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Design company brings ideas to life
Need a six-foot-tall dinosaur, a scale model of your home or a logo for your new business? John Henry Creations is your one-stop shop.
John Henry Friesen, son Matthew and their staff created Santa’s castle for Polo Park in 2000. The huge creation’s turret is 37 feet tall. Visitors could walk inside to view three motorized displays that showed the elves’ kitchen, where cookies were being made and baked, a workshop where elves made toys, and a bedroom where other elves were asleep and snoring.
Matthew said the castle and its displays took about nine months to build.
"We were like ants in an anthill putting that together," John said, showing a photo of the assembled castle in Polo Park’s centre court.
"I’ll make anything you want," he said. "If you can’t buy it, we’ll make it."
John, 76, retired in 2006 when Matthew, 50, bought John’s share of the company. However, more work orders have recently brought him back to the company’s office and workshop at 3300 McGillivray Blvd. in the RM of Macdonald.
John started working when he was 14 with one of his uncles who ran a sign painting business. He said he earned $10 for his first sign.
He also learned to be a machinist, since that was his family’s business in Steinbach.
But rather than work as a machinist, he decided to explore his creative side. As well as sign painting, he hand-lettered company names on trucks at a local auto dealership.
His creative talent and eye for detail led him into designing scale models of houses for companies such as Inter-City Gas and Manitoba Hydro.
After moving his family from Steinbach to Costa Rica for two years, the Friesens located in Winnipeg when they returned to Canada in 1985. He contracted with the provincial government to do the calligraphy on official documents for the Queen’s Printer, such as certificates given to provincial judges.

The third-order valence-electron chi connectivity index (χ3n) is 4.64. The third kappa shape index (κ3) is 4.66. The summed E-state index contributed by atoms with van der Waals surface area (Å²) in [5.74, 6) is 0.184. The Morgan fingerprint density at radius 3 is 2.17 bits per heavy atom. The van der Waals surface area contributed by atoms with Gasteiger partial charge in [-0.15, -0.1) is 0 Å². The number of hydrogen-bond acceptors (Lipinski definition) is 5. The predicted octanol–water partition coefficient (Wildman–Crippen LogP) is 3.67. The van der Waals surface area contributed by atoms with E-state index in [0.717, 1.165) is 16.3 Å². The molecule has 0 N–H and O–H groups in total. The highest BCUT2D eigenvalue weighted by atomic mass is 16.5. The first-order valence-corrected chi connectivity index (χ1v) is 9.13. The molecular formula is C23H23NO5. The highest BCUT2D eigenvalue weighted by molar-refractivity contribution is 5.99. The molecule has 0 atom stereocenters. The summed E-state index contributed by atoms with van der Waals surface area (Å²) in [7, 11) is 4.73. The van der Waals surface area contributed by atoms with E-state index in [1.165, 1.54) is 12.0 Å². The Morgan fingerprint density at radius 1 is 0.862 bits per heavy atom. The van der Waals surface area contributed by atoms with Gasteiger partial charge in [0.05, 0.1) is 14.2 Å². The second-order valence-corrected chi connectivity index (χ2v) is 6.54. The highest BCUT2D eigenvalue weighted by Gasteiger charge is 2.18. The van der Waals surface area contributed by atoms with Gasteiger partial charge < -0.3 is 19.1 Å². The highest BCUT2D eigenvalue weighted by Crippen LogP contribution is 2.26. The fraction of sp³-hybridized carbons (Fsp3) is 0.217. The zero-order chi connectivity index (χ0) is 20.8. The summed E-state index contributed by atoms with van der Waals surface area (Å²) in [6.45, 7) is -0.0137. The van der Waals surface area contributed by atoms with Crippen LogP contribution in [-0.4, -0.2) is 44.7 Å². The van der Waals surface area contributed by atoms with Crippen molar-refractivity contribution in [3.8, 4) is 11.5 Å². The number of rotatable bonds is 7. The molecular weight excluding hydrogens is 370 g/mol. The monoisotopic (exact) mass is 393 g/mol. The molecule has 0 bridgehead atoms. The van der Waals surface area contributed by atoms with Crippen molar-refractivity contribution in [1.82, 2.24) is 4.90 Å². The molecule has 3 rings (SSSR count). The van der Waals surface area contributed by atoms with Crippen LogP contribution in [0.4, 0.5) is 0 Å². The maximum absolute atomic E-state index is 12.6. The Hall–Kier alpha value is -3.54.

While almost all such legal documents are now generated by computer, John still handwrites certificates for the Certified Management Accountants of Canada.
Matthew has followed in his father’s footsteps as he’s called upon to paint and touch-up the 23-carat gold lettering on wooden doors in the Manitoba Legislative Building.
He also has a contract with the Winnipeg Goldeyes and has designed and made commemorative signs for the club as well as painted the business signs within Shaw Park.
Matthew said most of their business comes from word-of-mouth referrals.
"A lot of people find out about us from a customer," he said.
The variety of job requests the Friesens get helps to keep things interesting. Matthew said one of his daughters is showing signs of having artistic talent, so the family business might be passed on to a third generation.
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(1 of 7 articles for this week)11/19/2014 1:00 AM 0
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